Race, Calcineurin Inhibitor Exposure, and Renal Function After Solid Organ Transplantation
BACKGROUND: Calcineurin-inhibitor (CNI)-induced nephrotoxicity frequently complicates transplantation. African-Americans are at a greater risk of renal failure than the general population. We investigated whether race was an effect modifier of the relationship between CNI exposure and kidney function after nonrenal solid organ transplantation.
METHODS: This is a retrospective cohort study of 1609 patients who underwent initial nonrenal solid organ transplantation between January 2000 and June 2012. A central repository administrative database was queried electronically for demographics, comorbidities, and serial levels of tacrolimus, cyclosporine, and serum creatinine. Predictors of interest were total drug exposure of tacrolimus and cyclosporine (area under the concentration-time curve) and self-reported race. The outcome of interest was cumulative change in estimated glomerular filtration rate (GFR).
RESULTS: There were 1109 patients treated with tacrolimus (271 African-Americans) and 500 patients treated with cyclosporine (113 African Americans). A decline in GFR over time was seen with total tacrolimus exposure (-1.3 mL/min/1.73 m(2) for every 5 ng/mL·year increase in tacrolimus) and total cyclosporine exposure (-1.1 mL/min/1.73 m(2) for every 50 ng/mL·year increase in cyclosporine). However, total CNI exposure effect on estimated GFR changes did not vary by race (P interaction was 0.9 for tacrolimus and 0.6 for cyclosporine).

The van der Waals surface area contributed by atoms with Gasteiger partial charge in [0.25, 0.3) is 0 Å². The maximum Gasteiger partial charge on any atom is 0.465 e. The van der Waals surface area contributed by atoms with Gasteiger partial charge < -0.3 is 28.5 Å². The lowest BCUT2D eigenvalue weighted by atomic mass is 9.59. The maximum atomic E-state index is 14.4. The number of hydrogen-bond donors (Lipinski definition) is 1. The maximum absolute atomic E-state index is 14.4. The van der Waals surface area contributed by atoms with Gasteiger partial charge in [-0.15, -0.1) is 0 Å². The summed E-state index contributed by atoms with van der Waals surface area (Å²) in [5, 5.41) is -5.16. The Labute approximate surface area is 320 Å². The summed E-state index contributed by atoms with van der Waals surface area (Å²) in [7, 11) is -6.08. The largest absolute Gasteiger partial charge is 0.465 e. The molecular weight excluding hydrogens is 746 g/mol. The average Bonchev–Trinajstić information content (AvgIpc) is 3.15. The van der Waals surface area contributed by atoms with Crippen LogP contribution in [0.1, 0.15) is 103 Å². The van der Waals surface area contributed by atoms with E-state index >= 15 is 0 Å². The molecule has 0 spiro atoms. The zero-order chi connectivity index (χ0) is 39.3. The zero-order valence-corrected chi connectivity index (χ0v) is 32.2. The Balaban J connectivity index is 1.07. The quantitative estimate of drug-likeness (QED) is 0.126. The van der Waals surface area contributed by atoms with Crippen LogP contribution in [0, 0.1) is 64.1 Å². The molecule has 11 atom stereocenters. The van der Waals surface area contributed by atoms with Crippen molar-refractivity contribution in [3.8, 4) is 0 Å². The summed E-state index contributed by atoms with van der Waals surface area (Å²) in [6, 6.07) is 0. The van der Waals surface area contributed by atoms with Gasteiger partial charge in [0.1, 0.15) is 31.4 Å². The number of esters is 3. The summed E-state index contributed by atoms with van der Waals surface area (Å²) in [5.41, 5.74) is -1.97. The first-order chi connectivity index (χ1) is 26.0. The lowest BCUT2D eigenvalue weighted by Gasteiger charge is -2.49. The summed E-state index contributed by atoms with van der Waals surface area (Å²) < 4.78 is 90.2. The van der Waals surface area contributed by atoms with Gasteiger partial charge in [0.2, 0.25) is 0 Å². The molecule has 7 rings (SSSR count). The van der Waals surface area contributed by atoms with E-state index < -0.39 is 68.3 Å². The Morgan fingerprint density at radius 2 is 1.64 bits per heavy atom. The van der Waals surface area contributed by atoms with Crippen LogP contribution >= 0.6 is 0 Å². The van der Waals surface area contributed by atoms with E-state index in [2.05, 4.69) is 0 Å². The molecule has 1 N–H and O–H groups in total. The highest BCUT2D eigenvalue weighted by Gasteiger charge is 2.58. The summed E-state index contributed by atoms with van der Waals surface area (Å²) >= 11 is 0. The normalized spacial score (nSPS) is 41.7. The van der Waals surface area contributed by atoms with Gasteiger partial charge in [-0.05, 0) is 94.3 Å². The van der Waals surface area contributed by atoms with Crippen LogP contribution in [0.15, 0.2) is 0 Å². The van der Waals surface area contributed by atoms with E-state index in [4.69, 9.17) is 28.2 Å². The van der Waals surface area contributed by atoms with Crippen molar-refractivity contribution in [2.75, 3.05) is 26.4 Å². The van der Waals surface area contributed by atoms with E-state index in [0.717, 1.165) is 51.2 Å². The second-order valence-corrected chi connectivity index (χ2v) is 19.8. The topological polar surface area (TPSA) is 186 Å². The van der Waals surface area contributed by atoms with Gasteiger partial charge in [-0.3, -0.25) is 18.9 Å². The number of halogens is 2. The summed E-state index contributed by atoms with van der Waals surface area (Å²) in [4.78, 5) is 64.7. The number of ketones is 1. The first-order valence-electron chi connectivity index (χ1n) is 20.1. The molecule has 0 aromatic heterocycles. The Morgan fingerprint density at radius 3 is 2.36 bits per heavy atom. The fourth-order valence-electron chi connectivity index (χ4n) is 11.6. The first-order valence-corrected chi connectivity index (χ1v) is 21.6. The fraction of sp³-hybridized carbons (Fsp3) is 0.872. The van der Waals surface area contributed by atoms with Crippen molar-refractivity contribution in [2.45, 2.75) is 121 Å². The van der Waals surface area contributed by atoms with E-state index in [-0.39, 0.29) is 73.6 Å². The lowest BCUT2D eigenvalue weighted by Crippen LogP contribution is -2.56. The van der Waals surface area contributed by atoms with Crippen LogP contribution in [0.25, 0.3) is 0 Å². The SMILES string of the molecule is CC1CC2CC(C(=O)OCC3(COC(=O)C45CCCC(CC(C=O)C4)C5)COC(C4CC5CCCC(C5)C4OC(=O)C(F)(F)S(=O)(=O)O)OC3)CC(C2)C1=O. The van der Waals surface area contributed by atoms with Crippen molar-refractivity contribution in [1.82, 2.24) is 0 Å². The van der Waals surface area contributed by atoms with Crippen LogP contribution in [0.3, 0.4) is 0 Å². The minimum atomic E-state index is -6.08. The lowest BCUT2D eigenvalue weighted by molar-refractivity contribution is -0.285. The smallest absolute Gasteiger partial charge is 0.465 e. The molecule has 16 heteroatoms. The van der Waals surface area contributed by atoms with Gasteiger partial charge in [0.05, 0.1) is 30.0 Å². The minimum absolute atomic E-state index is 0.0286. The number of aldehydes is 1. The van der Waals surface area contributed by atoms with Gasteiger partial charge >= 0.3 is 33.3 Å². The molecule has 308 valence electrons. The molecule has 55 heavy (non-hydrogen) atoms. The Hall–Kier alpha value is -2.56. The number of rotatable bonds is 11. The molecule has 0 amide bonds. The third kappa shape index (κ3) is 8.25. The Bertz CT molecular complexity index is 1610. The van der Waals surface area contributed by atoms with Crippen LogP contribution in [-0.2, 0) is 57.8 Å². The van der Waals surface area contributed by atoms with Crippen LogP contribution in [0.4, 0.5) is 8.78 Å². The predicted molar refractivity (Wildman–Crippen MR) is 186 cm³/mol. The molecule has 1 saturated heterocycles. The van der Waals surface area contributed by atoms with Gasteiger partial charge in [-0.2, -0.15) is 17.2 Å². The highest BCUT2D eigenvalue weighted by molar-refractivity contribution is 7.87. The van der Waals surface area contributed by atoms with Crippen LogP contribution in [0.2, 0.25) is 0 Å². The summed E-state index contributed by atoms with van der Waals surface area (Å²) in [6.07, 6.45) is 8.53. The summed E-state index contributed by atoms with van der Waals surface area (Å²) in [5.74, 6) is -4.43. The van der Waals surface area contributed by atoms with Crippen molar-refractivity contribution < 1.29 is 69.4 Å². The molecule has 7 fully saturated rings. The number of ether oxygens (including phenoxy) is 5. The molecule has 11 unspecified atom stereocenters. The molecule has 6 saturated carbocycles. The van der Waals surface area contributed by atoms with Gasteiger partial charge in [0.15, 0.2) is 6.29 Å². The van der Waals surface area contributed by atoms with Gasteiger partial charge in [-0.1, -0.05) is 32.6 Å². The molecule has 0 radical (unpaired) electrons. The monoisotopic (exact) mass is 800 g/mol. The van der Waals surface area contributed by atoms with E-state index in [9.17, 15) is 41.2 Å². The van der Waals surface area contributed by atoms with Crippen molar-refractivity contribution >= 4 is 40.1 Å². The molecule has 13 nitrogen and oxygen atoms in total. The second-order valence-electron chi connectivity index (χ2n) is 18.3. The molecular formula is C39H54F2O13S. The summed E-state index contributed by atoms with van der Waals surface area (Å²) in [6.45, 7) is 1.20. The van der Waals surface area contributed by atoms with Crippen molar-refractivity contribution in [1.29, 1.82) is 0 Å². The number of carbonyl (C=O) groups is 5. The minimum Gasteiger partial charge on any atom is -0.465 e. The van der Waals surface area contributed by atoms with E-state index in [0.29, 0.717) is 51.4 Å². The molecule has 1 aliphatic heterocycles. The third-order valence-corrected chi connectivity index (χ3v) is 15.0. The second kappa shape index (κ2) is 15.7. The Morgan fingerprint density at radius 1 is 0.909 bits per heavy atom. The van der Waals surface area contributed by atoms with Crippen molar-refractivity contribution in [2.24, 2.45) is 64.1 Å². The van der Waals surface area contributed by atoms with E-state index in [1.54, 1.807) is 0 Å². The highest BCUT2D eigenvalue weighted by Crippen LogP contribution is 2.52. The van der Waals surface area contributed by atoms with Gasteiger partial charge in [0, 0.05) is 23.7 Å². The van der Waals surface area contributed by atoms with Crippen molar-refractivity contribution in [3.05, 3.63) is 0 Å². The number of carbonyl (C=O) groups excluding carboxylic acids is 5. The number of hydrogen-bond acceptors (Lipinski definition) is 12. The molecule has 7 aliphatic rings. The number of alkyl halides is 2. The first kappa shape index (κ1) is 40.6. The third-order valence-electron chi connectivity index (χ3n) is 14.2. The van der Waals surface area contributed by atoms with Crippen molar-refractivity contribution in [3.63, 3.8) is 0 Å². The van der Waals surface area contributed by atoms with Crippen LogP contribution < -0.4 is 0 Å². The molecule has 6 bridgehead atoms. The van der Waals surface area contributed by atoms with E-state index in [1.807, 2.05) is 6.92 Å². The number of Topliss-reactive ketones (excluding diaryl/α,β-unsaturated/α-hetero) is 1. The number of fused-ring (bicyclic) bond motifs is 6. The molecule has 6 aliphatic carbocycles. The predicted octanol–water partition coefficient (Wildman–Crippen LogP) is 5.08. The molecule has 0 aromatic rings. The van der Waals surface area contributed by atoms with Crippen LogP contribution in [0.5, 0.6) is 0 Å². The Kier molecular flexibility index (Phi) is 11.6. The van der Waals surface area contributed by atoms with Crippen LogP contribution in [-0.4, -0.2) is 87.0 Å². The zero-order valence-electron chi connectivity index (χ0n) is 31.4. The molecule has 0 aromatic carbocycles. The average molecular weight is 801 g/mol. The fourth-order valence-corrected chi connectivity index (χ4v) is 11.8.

CONCLUSIONS: Total CNI exposure is associated with worsening kidney function among patients with nonrenal solid organ transplantation. However, African-American patients are not more vulnerable to chronic CNI-induced nephrotoxicity when compared to white patients.
Medical Subject Headings
Calcineurin Inhibitors; Continental Population Groups; Cyclosporine; Female; Follow-Up Studies; Glomerular Filtration Rate; Graft Rejection; Humans; Incidence; Kidney Function Tests; Male; Middle Aged; Organ Transplantation; Renal Insufficiency; Retrospective Studies; Survival Rate; Tacrolimus; United States